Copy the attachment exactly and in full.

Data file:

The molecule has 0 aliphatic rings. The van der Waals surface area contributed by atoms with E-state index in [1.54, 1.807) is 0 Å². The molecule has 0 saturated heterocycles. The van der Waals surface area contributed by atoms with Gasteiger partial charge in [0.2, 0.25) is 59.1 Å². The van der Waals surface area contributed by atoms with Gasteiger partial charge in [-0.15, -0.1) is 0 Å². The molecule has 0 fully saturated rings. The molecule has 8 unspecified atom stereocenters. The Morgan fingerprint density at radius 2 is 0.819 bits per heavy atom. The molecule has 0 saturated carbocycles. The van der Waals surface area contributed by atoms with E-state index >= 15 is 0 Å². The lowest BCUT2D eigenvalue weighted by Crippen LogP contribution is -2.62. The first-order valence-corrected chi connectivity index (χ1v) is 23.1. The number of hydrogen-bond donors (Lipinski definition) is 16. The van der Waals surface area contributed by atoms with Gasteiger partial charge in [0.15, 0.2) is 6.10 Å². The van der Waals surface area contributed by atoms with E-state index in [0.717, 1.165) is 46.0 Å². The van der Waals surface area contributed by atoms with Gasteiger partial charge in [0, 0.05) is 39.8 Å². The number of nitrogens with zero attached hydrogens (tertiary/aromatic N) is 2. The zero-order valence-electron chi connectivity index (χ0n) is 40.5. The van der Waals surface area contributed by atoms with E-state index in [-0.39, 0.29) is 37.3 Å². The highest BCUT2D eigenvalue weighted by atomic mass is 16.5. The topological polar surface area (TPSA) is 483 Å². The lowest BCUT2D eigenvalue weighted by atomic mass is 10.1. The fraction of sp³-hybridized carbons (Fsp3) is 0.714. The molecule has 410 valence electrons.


The molecule has 0 aliphatic rings. The van der Waals surface area contributed by atoms with E-state index in [1.54, 1.807) is 0 Å². The molecule has 0 saturated heterocycles. The van der Waals surface area contributed by atoms with Gasteiger partial charge in [0.2, 0.25) is 59.1 Å². The van der Waals surface area contributed by atoms with Gasteiger partial charge in [-0.15, -0.1) is 0 Å². The molecule has 0 fully saturated rings. The molecule has 8 unspecified atom stereocenters. The Morgan fingerprint density at radius 2 is 0.819 bits per heavy atom. The molecule has 0 saturated carbocycles. The van der Waals surface area contributed by atoms with E-state index >= 15 is 0 Å². The lowest BCUT2D eigenvalue weighted by Crippen LogP contribution is -2.62. The first-order valence-corrected chi connectivity index (χ1v) is 23.1. The number of hydrogen-bond donors (Lipinski definition) is 16. The van der Waals surface area contributed by atoms with Gasteiger partial charge in [0.15, 0.2) is 6.10 Å². The van der Waals surface area contributed by atoms with E-state index in [0.717, 1.165) is 46.0 Å². The van der Waals surface area contributed by atoms with Gasteiger partial charge in [0, 0.05) is 39.8 Å². The number of nitrogens with zero attached hydrogens (tertiary/aromatic N) is 2. The zero-order valence-electron chi connectivity index (χ0n) is 40.5. The van der Waals surface area contributed by atoms with E-state index in [-0.39, 0.29) is 37.3 Å². The highest BCUT2D eigenvalue weighted by atomic mass is 16.5. The topological polar surface area (TPSA) is 483 Å². The lowest BCUT2D eigenvalue weighted by atomic mass is 10.1. The fraction of sp³-hybridized carbons (Fsp3) is 0.714. The molecule has 410 valence electrons.